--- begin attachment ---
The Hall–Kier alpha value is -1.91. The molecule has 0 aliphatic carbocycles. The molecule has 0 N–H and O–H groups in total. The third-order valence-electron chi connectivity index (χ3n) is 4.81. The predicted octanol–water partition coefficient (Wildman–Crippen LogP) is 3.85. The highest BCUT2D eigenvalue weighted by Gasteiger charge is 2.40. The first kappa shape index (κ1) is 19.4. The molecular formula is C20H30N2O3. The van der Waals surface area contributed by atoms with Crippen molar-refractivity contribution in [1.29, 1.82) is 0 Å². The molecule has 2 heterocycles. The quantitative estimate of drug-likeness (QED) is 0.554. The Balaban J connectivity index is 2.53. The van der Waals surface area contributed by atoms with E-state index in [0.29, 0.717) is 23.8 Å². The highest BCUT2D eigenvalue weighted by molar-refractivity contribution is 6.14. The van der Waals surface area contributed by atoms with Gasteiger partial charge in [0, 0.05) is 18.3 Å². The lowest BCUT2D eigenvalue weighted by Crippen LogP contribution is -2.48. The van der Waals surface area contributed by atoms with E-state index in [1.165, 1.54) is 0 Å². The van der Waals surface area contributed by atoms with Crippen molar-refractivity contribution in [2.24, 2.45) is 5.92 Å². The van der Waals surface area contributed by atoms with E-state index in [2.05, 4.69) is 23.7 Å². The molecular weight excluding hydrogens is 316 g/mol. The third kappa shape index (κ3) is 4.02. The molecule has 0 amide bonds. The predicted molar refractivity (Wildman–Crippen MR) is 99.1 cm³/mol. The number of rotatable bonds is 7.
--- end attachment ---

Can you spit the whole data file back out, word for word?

The Hall–Kier alpha value is -1.91. The molecule has 0 aliphatic carbocycles. The molecule has 0 N–H and O–H groups in total. The third-order valence-electron chi connectivity index (χ3n) is 4.81. The predicted octanol–water partition coefficient (Wildman–Crippen LogP) is 3.85. The highest BCUT2D eigenvalue weighted by Gasteiger charge is 2.40. The first kappa shape index (κ1) is 19.4. The molecular formula is C20H30N2O3. The van der Waals surface area contributed by atoms with Crippen molar-refractivity contribution in [1.29, 1.82) is 0 Å². The molecule has 2 heterocycles. The quantitative estimate of drug-likeness (QED) is 0.554. The Balaban J connectivity index is 2.53. The van der Waals surface area contributed by atoms with E-state index in [0.29, 0.717) is 23.8 Å². The highest BCUT2D eigenvalue weighted by molar-refractivity contribution is 6.14. The van der Waals surface area contributed by atoms with Gasteiger partial charge in [0, 0.05) is 18.3 Å². The lowest BCUT2D eigenvalue weighted by Crippen LogP contribution is -2.48. The van der Waals surface area contributed by atoms with E-state index in [1.165, 1.54) is 0 Å². The van der Waals surface area contributed by atoms with Crippen molar-refractivity contribution in [2.24, 2.45) is 5.92 Å². The van der Waals surface area contributed by atoms with E-state index in [2.05, 4.69) is 23.7 Å². The molecular weight excluding hydrogens is 316 g/mol. The third kappa shape index (κ3) is 4.02. The molecule has 0 amide bonds. The predicted molar refractivity (Wildman–Crippen MR) is 99.1 cm³/mol. The number of rotatable bonds is 7.